How much more or less each group is represented among freshmen at top colleges relative to the U. Even after decades of affirmative action, black and Hispanic students are more underrepresented college admissions statistics the nation’s top colleges and universities than they were 35 years ago, according to a New York Times analysis. The share of black freshmen at elite schools is virtually unchanged since 1980.
Black students are just 6 percent of freshmen but 15 percent of college-age Americans, as the chart below shows. More Hispanics are attending elite schools, but the increase has not kept up with the huge growth of young Hispanics in the United States, so the gap between students and the college-age population has widened. The Times analysis includes 100 schools ranging from public flagship universities to the Ivy League. For both blacks and Hispanics, the trend extends back to at least 1980, the earliest year that fall enrollment data was available from the National Center for Education Statistics. Blacks and Hispanics have gained ground at less selective colleges and universities but not at the highly selective institutions, said Terry Hartle, a senior vice president at the American Council on Education, which represents more than 1,700 colleges and universities. Affirmative action increases the numbers of black and Hispanic students at many colleges and universities, but experts say that persistent underrepresentation often stems from equity issues that begin earlier.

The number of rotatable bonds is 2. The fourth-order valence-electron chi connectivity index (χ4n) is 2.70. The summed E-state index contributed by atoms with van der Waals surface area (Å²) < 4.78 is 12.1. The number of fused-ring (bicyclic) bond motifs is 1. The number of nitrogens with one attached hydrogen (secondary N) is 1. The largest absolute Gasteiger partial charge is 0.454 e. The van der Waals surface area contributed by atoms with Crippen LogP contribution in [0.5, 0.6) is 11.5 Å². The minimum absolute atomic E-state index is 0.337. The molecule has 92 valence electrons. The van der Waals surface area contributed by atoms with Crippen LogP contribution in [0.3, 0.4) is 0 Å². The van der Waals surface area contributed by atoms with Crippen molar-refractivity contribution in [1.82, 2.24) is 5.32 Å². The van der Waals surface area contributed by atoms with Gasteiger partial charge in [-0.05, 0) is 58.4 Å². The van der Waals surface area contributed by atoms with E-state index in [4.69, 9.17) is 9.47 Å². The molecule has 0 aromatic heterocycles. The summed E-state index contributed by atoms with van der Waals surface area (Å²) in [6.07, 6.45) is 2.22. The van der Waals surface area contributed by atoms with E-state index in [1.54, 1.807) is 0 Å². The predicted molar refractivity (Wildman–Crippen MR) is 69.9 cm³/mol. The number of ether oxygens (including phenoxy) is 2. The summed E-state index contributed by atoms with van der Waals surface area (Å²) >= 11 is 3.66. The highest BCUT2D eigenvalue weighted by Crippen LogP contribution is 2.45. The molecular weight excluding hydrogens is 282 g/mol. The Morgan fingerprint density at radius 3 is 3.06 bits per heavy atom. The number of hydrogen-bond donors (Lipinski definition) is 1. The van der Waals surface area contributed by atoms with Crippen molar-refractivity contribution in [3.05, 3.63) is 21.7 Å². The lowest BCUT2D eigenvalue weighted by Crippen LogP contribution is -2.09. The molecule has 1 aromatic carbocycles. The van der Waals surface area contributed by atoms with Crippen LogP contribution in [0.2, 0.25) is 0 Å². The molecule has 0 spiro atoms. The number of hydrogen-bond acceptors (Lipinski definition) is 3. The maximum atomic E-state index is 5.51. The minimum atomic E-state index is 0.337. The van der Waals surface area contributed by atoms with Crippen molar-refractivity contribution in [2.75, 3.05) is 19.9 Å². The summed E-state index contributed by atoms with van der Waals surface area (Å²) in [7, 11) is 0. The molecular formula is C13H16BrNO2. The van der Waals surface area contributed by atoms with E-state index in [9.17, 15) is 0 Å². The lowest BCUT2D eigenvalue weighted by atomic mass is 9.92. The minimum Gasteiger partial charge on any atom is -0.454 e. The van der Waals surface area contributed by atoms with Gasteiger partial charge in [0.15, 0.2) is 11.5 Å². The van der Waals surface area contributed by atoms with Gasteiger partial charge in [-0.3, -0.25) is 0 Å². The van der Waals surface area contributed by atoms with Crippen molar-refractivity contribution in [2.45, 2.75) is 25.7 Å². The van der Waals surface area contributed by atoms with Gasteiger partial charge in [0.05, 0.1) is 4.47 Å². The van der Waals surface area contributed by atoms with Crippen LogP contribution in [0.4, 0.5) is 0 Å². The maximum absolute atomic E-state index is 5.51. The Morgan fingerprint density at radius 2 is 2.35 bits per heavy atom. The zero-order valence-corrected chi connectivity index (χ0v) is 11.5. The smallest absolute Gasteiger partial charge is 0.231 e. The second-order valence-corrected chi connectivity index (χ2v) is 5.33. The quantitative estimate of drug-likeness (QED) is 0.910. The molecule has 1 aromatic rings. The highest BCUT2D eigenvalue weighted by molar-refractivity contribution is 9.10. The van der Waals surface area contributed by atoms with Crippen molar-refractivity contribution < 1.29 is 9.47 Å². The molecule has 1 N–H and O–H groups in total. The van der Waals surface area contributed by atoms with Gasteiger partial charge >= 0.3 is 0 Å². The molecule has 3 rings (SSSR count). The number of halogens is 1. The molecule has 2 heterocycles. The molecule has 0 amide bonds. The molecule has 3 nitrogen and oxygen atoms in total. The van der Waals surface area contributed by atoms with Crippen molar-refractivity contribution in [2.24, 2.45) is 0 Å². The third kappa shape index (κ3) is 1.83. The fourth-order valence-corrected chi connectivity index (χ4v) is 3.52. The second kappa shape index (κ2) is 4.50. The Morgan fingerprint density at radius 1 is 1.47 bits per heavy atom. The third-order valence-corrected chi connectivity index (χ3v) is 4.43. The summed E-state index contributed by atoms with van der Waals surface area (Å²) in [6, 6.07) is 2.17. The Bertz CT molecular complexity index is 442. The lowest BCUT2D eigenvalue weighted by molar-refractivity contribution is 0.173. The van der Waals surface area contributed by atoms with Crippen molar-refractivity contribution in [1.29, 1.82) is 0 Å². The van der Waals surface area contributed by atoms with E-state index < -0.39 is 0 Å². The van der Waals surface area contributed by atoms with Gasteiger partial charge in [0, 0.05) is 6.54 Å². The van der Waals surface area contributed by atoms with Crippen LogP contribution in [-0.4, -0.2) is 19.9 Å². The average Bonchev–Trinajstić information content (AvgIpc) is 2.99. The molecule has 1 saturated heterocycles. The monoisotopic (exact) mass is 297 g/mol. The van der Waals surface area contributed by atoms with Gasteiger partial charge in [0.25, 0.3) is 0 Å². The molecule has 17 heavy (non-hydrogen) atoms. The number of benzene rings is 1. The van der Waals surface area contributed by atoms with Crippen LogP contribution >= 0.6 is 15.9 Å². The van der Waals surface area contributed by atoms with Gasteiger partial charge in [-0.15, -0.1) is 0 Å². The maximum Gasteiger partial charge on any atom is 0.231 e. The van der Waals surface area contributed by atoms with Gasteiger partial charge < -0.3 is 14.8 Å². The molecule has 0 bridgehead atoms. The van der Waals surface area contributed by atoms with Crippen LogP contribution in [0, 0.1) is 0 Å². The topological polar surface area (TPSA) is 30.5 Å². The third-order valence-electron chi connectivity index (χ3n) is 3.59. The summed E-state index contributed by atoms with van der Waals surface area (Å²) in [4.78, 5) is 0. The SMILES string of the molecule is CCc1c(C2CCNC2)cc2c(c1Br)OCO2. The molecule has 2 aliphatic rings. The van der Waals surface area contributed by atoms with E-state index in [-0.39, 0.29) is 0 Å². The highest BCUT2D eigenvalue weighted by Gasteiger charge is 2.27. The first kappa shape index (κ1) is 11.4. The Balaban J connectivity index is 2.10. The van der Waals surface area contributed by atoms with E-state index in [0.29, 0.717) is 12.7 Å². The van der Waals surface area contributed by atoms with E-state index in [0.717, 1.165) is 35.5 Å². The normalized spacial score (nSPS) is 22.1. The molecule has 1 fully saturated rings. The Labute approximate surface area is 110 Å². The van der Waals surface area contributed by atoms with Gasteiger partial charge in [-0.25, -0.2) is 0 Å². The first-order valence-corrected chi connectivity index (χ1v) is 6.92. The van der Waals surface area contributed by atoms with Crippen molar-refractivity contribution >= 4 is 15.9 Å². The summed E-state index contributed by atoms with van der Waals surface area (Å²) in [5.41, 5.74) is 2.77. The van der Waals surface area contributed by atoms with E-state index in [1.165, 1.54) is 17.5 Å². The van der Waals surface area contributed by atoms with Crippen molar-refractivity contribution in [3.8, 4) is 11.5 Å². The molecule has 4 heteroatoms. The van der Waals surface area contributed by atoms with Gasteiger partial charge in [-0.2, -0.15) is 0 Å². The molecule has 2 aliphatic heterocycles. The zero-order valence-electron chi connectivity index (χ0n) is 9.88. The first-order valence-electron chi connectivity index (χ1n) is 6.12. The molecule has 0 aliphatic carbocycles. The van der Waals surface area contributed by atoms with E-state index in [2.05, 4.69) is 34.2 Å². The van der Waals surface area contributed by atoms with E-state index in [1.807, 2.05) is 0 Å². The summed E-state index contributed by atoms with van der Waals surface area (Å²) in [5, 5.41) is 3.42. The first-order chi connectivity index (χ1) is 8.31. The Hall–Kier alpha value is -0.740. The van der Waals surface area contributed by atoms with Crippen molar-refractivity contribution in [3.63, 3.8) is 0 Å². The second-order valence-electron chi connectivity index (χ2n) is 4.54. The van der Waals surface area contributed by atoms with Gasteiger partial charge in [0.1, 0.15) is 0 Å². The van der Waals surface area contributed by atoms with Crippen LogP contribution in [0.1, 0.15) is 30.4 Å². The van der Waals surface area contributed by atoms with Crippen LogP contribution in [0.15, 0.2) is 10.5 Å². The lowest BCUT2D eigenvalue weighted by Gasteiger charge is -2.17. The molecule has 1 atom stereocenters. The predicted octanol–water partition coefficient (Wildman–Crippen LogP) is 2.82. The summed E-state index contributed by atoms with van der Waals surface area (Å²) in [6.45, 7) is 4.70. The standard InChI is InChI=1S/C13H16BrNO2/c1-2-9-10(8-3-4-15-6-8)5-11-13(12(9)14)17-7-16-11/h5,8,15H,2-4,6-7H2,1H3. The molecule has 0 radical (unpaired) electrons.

David Hawkins, an executive director at the National Association for College Admission Counseling. A cascading set of obstacles all seem to contribute to a diminished representation of minority students in highly selective colleges. Black students make up 9 percent of the freshmen at Ivy League schools but 15 percent of college-age Americans, roughly the same gap as in 1980. A category for multiracial students, introduced in 2008, has slightly reduced the share of black students.